According to Massport, Logan Airport does not need any further upgrades to handle crowds for a possible Olympic Games. (Boston Business Journal)


Charleston Mayor Joseph Riley and Columbia Mayor Steve Benjamin call for the Confederate flag flying over the South Carolina Capitol building to be sent to a museum. (Washington Post/Politico) Republican presidential candidates are generally waffling on the issue, reports the Post.

US Rep. Stephen Lynch says he’s “disappointed” in President Obama over the controversial trade bill. (Keller@Large)

The Herald‘s Jessica Van Sack rips the federal government over its failures to fend off hacking of an enormous database of information on federal employees.


The leader of a white supremacist group with ties to accused mass murderer Dylann Roof made donations to the 2016 presidential campaigns of Ted Cruz, Rick Santorum, and Rand Paul. (New York Times)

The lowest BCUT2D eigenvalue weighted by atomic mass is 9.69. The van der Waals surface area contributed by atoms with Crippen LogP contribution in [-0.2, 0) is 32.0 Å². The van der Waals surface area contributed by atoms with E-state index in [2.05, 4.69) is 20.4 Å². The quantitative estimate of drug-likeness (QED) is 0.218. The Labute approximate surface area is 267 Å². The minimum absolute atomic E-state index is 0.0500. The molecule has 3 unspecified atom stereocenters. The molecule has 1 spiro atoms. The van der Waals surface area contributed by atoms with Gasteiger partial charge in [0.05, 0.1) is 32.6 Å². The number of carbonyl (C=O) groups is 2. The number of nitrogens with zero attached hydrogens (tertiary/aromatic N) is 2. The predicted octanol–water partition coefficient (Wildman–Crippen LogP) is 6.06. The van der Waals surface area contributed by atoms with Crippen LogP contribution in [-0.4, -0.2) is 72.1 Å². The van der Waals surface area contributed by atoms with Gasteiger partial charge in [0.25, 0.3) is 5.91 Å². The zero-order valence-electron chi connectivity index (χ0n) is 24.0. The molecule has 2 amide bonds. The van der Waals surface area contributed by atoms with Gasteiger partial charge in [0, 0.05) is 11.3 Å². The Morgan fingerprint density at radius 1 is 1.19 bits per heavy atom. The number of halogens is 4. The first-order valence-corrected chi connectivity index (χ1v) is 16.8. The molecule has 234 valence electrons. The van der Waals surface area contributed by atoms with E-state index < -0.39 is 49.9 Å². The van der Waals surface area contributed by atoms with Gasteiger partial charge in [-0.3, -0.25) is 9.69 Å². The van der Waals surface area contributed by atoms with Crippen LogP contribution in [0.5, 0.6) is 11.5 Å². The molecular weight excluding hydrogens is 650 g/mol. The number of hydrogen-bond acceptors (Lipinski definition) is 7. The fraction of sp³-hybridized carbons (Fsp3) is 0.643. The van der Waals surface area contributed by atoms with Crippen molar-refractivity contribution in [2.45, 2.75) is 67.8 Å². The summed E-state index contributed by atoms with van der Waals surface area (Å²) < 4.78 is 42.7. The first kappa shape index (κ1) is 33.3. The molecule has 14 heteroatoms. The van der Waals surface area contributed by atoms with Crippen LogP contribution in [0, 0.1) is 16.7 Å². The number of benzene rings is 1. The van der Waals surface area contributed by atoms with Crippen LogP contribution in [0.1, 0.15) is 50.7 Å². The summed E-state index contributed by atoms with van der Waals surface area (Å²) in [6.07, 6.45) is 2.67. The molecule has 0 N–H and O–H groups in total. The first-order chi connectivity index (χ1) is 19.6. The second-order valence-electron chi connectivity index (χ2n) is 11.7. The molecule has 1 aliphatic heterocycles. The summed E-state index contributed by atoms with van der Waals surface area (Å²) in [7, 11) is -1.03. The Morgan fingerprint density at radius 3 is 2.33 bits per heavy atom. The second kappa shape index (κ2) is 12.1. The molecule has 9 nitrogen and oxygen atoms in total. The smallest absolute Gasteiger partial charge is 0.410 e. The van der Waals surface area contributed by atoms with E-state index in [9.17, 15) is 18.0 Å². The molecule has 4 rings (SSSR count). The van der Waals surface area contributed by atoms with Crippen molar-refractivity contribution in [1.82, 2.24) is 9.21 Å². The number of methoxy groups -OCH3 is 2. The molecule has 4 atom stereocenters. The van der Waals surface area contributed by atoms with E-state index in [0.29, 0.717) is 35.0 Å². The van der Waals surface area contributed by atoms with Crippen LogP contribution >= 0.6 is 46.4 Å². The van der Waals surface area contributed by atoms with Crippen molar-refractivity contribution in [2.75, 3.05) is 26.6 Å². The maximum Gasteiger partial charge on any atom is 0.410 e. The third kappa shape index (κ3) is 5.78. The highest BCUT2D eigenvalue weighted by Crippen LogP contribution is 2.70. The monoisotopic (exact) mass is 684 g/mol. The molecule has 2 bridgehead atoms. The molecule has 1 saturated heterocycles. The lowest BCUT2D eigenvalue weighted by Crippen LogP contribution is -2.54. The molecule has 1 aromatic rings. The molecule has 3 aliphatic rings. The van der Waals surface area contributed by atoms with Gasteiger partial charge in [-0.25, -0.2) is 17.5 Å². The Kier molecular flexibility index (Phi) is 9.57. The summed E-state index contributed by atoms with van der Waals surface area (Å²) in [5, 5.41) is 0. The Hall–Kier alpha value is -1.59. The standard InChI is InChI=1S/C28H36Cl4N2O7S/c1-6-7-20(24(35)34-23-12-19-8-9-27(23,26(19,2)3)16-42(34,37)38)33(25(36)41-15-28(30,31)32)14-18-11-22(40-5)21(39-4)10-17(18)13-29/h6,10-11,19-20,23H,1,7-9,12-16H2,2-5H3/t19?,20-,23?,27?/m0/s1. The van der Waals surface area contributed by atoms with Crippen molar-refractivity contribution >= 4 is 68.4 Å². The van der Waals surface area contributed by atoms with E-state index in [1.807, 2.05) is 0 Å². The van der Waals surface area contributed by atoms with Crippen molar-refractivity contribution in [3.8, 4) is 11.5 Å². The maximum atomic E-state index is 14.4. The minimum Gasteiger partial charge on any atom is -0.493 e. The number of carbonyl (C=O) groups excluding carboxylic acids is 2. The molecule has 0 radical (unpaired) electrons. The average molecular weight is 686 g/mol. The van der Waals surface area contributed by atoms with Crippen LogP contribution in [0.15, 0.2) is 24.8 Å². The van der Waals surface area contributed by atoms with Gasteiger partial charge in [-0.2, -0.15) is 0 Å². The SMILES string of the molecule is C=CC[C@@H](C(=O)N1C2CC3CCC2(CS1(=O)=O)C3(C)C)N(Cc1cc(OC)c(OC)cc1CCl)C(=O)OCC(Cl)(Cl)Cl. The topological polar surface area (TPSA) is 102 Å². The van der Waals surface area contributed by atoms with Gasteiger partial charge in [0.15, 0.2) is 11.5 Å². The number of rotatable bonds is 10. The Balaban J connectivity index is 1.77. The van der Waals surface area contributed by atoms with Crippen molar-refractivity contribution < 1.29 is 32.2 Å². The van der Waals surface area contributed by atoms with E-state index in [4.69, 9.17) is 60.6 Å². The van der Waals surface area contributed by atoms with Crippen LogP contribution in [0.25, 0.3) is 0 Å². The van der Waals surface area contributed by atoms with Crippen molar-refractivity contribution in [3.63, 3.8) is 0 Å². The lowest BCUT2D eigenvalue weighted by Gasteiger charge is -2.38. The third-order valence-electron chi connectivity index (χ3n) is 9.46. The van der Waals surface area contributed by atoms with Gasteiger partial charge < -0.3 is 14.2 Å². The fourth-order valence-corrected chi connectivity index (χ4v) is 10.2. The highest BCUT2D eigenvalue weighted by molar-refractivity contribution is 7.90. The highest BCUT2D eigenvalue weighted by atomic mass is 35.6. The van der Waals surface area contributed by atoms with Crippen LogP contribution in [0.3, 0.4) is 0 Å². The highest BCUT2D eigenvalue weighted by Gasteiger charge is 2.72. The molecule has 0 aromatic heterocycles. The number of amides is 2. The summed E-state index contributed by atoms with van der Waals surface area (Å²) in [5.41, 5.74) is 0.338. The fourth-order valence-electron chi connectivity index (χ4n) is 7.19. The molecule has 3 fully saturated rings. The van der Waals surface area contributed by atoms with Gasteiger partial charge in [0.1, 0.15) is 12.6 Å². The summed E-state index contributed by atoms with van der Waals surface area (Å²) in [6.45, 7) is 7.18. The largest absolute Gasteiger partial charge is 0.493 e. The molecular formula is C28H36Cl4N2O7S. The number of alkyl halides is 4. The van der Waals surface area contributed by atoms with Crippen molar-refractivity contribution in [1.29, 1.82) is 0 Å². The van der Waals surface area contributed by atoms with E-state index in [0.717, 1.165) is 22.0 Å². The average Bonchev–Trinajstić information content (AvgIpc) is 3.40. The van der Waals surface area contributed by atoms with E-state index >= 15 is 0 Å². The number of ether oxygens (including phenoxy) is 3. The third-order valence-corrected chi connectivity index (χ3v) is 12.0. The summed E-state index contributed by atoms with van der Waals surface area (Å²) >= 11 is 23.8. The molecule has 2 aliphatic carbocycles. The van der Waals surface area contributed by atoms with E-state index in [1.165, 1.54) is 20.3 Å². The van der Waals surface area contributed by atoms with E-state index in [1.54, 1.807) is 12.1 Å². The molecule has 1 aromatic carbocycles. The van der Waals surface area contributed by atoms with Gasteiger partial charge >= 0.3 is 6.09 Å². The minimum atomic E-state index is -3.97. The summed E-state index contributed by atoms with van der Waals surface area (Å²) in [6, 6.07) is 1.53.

A study in conservative contrast: Jeff Jacoby wishes Donald Trump, a “conspiracy-mongering blowhard” who trafficks in “incoherent demagoguery,” would go away. John Sununu is inexplicably taken by his act, writing that Americans “yearn for leaders who are direct — even blunt — who are willing to go off-script, and who have a record of success.” (Boston Globe)


Apple reversed course and will pay royalties to artists on its new streaming service after singer Taylor Swift publicly criticized the company for its decision not to pay during its three-month trial period. (USA Today) “We don’t ask you for free iPhones,” she wrote. (New York Times)

Veep, HBO’s award-winning political satire, is leaving Maryland for California, where the tax incentives are higher. (Governing)